By Jane Elliott
Health reporter, BBC News
Lucy Reynolds is hoping her experiences will help others
Lucy Reynolds had no inkling that her long-term partner intended to kill himself.
When he drove out to the supermarket Lucy expected him back shortly.
But when the knock on the door came it was a policeman with the news that Darrell Sheens had driven his car into the path of an on-coming train.
Lucy, aged 40, from Norfolk, knew Darrell was depressed, he had sought help from his GP in the weeks before his death.
But she said there were no indications that this depression was going to result in him taking his life four years ago.
"Every time he hit a low, I was able to lift him up again," she said.
"Then it got to a point where he could not cope any more and was getting panic attacks. An ambulance man came out and we managed to calm him down.
"And then the next day we went to see the doctor and told her about the panic attacks - he was feeling really down and depressed.
"She said straight away that she wanted to give him anti-depressants, but he never even took paracetamol for a headache so I knew he was not going to take them.
"He said he just wanted counselling, but she said 'no' he had to try the tablets first.
"She said they would kick in in about three weeks' time."
But by this time Darrell was dead.
Professor Keith Hawton, at the Centre for Suicide Research in Oxford University, said that because of the perceived stigma attached to suicide, many people might not get the support they need.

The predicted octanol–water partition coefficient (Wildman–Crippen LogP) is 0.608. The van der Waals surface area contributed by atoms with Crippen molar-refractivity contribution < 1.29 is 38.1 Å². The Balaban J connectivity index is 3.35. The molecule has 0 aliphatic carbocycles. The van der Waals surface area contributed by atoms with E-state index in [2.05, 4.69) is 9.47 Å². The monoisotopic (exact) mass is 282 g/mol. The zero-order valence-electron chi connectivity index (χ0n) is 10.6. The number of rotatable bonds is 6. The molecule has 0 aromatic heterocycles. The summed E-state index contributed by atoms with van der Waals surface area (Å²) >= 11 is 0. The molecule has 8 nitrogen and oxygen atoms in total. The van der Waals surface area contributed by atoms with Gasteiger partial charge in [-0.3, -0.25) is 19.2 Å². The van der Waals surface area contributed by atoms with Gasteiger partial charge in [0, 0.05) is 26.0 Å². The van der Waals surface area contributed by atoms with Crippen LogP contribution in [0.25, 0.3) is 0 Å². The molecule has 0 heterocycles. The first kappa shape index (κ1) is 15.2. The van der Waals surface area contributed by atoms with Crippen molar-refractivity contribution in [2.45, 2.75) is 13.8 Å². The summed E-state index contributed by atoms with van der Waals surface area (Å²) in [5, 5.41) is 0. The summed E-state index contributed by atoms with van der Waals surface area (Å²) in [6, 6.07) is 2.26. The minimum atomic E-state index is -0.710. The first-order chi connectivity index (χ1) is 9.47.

"Bereaved people often blame themselves, rightly or wrongly, for contributing to the death," he said.
"Guilt and shame are, understandably, likely to be particularly prominent where the suicide of a son or daughter has occurred.
"Suicide is still regarded by the community at large as a taboo topic and this, together with the generally negative reaction that many people show to individuals bereaved by suicide, may compound the sense of stigma that is experienced.
Darrell had been depressed
"This is likely to mean that not much social support may be available in some cases, which is likely to lead to an increased sense of isolation.
"All of these factors may make it more difficult for bereaved individuals to seek help."
Lucy said she was devastated when Darrell died, but found vital support through friends, family and an internet group.
Now she is telling her own story for the website Health Talk Online, which includes testimonies from 40 other people affected by suicide.
She has also written a book called My Life Changing Moment about her experiences.
"People like me who are three years down the line can help those who can't see daylight, can't pull themselves up," she said.
"We can show them that there is light at the end of the tunnel and they will recover, but some of them are so angry they think 'how will I ever get past this?'" she said.